Family Drug Support Australia
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FDS Media Releases

Family Drug Support celebrates 20 years of supporting families

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Over 80 people gathered in the member’s dining room of NSW Parliament house on Friday September 15 to celebrate 20 years since FDS was founded.

Master of ceremonies Gino Vumbaca kept the evening rolling along with entertaining and interesting interviews. Various people who have been important to the development of FDS were acknowledged including former chairs Ann Symonds, Professor Peter Baume and John Della Bosca. Founding, former and present Board members were also acknowledged and thanked, past and present staff and volunteers also mentioned and the presence of many key people in the Alcohol and other Drugs sector.

James from the office had put together a nostalgic reflection on the year 1997 and Sandra compiled a historic collection of media reports from the year that FDS was founded for people to take away. Rev Bill Crews and Tony had an informal chat reflecting on the early days – many people commenting that they should take the show on the road! Tony paid tribute to Sandra who has been with him through the good and bad years, the challenges and the pain. John Della Bosca gave the third Michael Dawson, Evan Thomas and Brian McConnell annual oration on the topic of the 1999 NSW Drug Summit which of course changed things forever. In his summing up at the end of the evening Tony angrily lamented the lack of progress since and challenged people to get active as John Della Bosca had also done in his speech.

The evening was enjoyable, great dinner, good music from Rory also added to the night and the buzz around the room told how much people felt comfortable and were having a good time.

There was pause to remember people who had made great contributions to FDS who are no longer with us. Tony would like to thank the FDS staff for making people feel comfortable and welcome. Organising an event like this takes time, energy and team work and we are particularly proud of the NSW office staff who did far more than we could expect. Thank you to Emma, Sandra, Louise, James, Amy, Jenny and Julie.

Tony could not find support when he was confronted with Damien’s drug use – there is now somewhere for families to turn too. This is our greatest legacy.

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Remembrance day ceremonies brining together families to remember those who have lost their lives to drugs - 22 July 2017

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Ceremony details: 6 pm, 22nd July at Ashfield Uniting Church, 180 Liverpool Road, Ashfield

Has anyone in your family died as a result of alcohol or other drug use? For the past 20 years, Family Drug Support has held ceremonies to remember those who have been lost. These are simple ceremonies which involve music, reading of names and lighting candles.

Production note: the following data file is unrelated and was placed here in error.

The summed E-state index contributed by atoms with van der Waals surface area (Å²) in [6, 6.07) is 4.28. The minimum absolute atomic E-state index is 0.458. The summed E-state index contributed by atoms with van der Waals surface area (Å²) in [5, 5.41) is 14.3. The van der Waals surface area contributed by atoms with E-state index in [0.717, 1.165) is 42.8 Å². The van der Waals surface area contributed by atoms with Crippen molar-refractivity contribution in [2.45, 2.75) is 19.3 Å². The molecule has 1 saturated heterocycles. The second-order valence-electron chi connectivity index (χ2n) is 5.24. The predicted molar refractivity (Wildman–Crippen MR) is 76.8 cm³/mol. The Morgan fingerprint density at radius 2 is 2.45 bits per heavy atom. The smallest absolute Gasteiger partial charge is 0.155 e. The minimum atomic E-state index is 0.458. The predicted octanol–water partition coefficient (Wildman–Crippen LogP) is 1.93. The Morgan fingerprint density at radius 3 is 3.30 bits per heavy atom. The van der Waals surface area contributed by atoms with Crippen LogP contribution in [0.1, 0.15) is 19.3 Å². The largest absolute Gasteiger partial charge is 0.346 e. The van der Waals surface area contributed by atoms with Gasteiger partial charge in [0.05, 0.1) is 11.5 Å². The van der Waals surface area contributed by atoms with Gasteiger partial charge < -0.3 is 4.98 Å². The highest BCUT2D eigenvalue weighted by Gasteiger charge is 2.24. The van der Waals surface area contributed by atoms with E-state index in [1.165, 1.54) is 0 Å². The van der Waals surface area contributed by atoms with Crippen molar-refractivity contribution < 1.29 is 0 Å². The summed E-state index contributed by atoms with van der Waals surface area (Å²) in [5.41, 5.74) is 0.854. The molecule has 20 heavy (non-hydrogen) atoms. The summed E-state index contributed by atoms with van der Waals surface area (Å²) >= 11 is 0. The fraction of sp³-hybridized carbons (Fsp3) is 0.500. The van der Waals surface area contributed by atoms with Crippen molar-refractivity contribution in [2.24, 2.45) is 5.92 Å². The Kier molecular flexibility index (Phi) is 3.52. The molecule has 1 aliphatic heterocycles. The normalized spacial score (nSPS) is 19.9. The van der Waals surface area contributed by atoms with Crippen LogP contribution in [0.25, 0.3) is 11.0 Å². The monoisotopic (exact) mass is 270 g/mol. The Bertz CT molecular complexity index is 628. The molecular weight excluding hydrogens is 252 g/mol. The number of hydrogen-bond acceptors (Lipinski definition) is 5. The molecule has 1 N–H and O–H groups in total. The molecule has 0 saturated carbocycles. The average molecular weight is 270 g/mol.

For details about remembrance ceremonies around the country, please visit:

If you would like a candle lit and a name read and added to our Memorial Wall, please contact FDS Head Office on 02 4782 9222.

These events have brought comfort to many families over the years, as we focus on the people, not the drugs used.

Read more: Remembrance day ceremonies brining together families to remember those who have lost their lives...

Research uncovers stigma facing families with drug and alcohol problems - 23 July 2016

Research launched to mark International Drug Remembrance Days around Australia on Saturday 23rd July 2016

On the eve of the International Drug Remembrance Day, new research has revealed the depth of stigma faced by families dealing with drug and alcohol problems. The research commissioned by Family Drug Support found that half of all people would hide a family member’s drug or alcohol problems from their own friends.

The research found that the sense of shame is highest in the older generations with 57% of over 55’s saying they would hide the issue of a drug or alcohol dependent family member. Additionally, men are also more likely to keep problems secret; 53% would keep quiet compared to 48% of women.

Founder of Family Drug Support, Tony Trimingham commented, “Unfortunately many people feel shame having a drug or alcohol dependent family member and this serves to stop them from seeking the support and assistance they need. My concern is that we are seeing overdose deaths increase each year and people hiding what is happening only increases the risk that families could lose those they care for to drugs. Through our work we aim to destigmatise drug and alcohol problems and reinforce the message that drug-related harms and deaths do not discriminate on the basis of race, creed, money or any other factors and most importantly, that support and assistance is available.”

Family Drug Support is the only national service providing 24-hour support for families impacted by others drug use. The organisation will mark the 19th Annual International Remembrance Day on 23 rd July with a ceremony and supper to bring together families of those who have lost family members to accidental overdose, drug-related suicide and other drug related deaths.

Read more: Research uncovers stigma facing families with drug and alcohol problems - 23 July 2016